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NY Times:

Most Republican lawmakers claim they are pro-trade. Their principled position is evidently no match for parochialism and politics.

Of course, you could substitute pretty much any political issue for "pro-trade" and you'd still come to the same conclusion.

LA Times:

Homophobia is rampant in many African countries. In Uganda, homosexuality is illegal, although people are rarely prosecuted for being gay. The country has practiced a kind of harsh version of "don't ask, don't tell, don't be seen." The anti-homosexuality bill, which was introduced nearly two years ago, would make people who committed "aggravated homosexuality" (defined as having same-sex relations if one is HIV positive or with someone under the age of 18, or being "a serial offender") subject to the death penalty.


Uganda is not alone in its attitudes toward gay rights, but for the moment, the spotlight is on it. The country should reject this appalling bill immediately and decriminalize homosexuality. The United States gave Uganda $526 million in aid in fiscal year 2010. More than half of that goes to programs to combat AIDS and HIV, and the State Department is reluctant to pull that as leverage. But if the bill passes, that should be reconsidered. Maybe it would persuade Uganda's lawmakers to move into the 21st century.

Carol Felsenthal sums up the No Taxpayer Funding for Abortion Act:

"Forcible rape" sounds like a bad, sad joke, and certainly an example of idiotic redundancy. The idea that such a phrase could even be written and made public, preliminary or not, reveals the mindset, at the moment, of the anti-abortion forces.

Mark Morford offers a different, equally accurate, take:

Did you hear how the Republicans are currently seeking to enflame their most fearful, ignorant base by way of igniting the abortion fight all over again? Yep.

How will they do it? By attempting to redefine rape, of course, so as to make it seem less, you know, rape-y.

The GOP would hereby like to inform all women and especially younger girls that, unless physical force was involved, it wasn't actually rape. Therefore, if you got knocked up, the Repubs ain't paying for no slutty abortion, y'hear? Drugged, incest, statutory? Too terrified to struggle? Too bad for you, kiddo. The Republican Party hates you, and your terrifying vagina.

Gail Collins looks for the right person to blame for the snowpocalypse:

Ideally, we would like to blame one specific person — like the evil queen in the movie "Red Sonja" who used a magic orb to destroy entire civilizations with terrible storms until she was vanquished by Red Sonja and Arnold Schwarzenegger. But that was a long time ago when Schwarzenegger was still saying things like, "If you yield only to a conqueror, then prepare to be conquered, Little Sonja." Now, he is more likely to say, "Let’s fix the pension problem," and California has been having terrible weather.

Nevertheless, I don’t think we can pin this on Arnold.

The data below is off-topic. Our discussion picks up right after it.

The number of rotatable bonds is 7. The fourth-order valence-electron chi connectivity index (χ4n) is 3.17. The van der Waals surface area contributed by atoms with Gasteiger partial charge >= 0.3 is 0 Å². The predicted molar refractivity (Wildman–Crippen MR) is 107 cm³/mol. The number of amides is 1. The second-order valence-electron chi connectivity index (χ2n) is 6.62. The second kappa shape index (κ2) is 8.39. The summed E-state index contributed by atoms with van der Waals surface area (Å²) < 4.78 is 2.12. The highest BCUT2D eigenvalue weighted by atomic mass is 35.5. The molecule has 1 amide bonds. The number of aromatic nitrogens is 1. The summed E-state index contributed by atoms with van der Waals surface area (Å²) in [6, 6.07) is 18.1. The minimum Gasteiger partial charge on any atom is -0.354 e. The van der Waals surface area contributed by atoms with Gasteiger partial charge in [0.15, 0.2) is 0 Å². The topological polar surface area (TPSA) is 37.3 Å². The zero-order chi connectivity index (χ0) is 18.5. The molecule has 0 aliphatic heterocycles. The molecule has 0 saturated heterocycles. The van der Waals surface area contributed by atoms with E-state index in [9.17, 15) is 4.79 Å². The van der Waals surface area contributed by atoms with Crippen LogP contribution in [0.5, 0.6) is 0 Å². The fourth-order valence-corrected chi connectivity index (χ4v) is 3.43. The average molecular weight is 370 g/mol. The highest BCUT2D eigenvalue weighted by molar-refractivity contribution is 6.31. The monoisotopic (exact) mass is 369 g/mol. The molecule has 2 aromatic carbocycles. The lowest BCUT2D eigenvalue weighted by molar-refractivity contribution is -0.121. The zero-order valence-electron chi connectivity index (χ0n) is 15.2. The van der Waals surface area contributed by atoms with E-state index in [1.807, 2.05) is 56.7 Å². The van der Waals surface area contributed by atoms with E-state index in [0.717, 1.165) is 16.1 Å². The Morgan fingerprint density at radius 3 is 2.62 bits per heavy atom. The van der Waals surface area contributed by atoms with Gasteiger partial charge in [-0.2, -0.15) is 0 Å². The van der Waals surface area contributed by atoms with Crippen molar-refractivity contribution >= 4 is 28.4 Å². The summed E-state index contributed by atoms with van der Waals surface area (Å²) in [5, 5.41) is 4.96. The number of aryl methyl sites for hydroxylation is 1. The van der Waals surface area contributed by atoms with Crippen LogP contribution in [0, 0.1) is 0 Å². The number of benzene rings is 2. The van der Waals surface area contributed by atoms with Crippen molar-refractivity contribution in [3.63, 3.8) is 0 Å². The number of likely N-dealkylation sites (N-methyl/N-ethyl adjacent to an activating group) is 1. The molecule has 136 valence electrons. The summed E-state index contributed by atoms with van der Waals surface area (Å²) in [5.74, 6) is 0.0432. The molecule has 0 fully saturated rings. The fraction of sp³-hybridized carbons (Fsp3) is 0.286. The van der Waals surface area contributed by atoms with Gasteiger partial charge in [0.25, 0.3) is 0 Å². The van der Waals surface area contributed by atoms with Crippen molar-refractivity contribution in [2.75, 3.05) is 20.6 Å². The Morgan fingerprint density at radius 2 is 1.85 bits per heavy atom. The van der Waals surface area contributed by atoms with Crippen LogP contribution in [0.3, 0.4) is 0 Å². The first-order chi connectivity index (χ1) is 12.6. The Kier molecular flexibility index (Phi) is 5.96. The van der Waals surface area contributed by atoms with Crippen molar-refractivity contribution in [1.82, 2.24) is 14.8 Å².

Remind me again why we aren’t fighting global warming? It’s win-win. Even if all the hordes of scientists are wrong in believing that human beings are causing climate change, the remedies would still be good for the environment and for energy independence.

Nicholas Kristof:

It should be increasingly evident that Mr. Mubarak is not the remedy for the instability in Egypt; he is its cause. The road to stability in Egypt requires Mr. Mubarak’s departure, immediately.

But for me, when I remember this sickening and bloody day, I’ll conjure not only the brutality that Mr. Mubarak seems to have sponsored but also the courage and grace of those Egyptians who risked their lives as they sought to reclaim their country. And incredibly, the democracy protesters held their ground all day at Tahrir Square despite this armed onslaught. Above all, I’ll be inspired by those two sisters standing up to Mr. Mubarak’s hoodlums. If they, armed only with their principles, can stand up to Mr. Mubarak’s thuggery, can’t we all do the same?

Doyle McManus:

Could the United States have prevented Mubarak's fall? Only if it had persuaded him to launch reforms years ago — and every president since Ronald Reagan (whose ambassador in Cairo pushed for naming a vice president) failed at that pursuit.

Those who argue that Obama should have stood athwart the tide of Egyptian history and shouted "stop" might consider how difficult it has been for the United States to shape the futures of Lebanon, Iraq or Afghanistan.

So it's fitting that the Obama administration is spending so much time being modest about its power to determine Egypt's future. It may be a useful argument, in that it shields the United States from bearing full responsibility for the outcome. But as Henry A. Kissinger used to say, it has the added advantage of being true.

George Will thinks Rick Santorum is a serious contender for the GOP presidential nomination.

Matt Miller fantasizes about October 26, 2017, when President Hillary Clinton signs universal health care into law after the Supreme Court overturns Obama's health care reform in 2012. Anyone else want what he's smoking?

Originally posted to Daily Kos on Thu Feb 03, 2011 at 04:14 AM PST.

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